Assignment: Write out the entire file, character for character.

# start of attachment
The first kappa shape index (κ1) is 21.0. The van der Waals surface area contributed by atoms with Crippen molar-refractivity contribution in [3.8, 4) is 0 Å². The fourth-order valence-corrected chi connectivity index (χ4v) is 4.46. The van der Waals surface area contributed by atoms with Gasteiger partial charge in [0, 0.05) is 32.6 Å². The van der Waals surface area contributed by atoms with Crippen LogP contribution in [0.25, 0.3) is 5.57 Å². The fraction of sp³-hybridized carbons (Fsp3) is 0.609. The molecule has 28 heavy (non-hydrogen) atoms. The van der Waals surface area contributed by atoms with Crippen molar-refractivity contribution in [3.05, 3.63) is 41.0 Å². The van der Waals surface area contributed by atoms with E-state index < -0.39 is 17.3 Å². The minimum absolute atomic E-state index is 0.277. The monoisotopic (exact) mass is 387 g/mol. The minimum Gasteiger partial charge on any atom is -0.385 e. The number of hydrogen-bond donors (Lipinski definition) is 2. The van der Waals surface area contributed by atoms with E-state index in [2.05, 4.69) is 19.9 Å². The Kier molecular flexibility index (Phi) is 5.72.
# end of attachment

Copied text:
The first kappa shape index (κ1) is 21.0. The van der Waals surface area contributed by atoms with Crippen molar-refractivity contribution in [3.8, 4) is 0 Å². The fourth-order valence-corrected chi connectivity index (χ4v) is 4.46. The van der Waals surface area contributed by atoms with Gasteiger partial charge in [0, 0.05) is 32.6 Å². The van der Waals surface area contributed by atoms with Crippen LogP contribution in [0.25, 0.3) is 5.57 Å². The fraction of sp³-hybridized carbons (Fsp3) is 0.609. The molecule has 28 heavy (non-hydrogen) atoms. The van der Waals surface area contributed by atoms with Crippen molar-refractivity contribution in [3.05, 3.63) is 41.0 Å². The van der Waals surface area contributed by atoms with E-state index < -0.39 is 17.3 Å². The minimum absolute atomic E-state index is 0.277. The monoisotopic (exact) mass is 387 g/mol. The minimum Gasteiger partial charge on any atom is -0.385 e. The number of hydrogen-bond donors (Lipinski definition) is 2. The van der Waals surface area contributed by atoms with E-state index in [2.05, 4.69) is 19.9 Å². The Kier molecular flexibility index (Phi) is 5.72.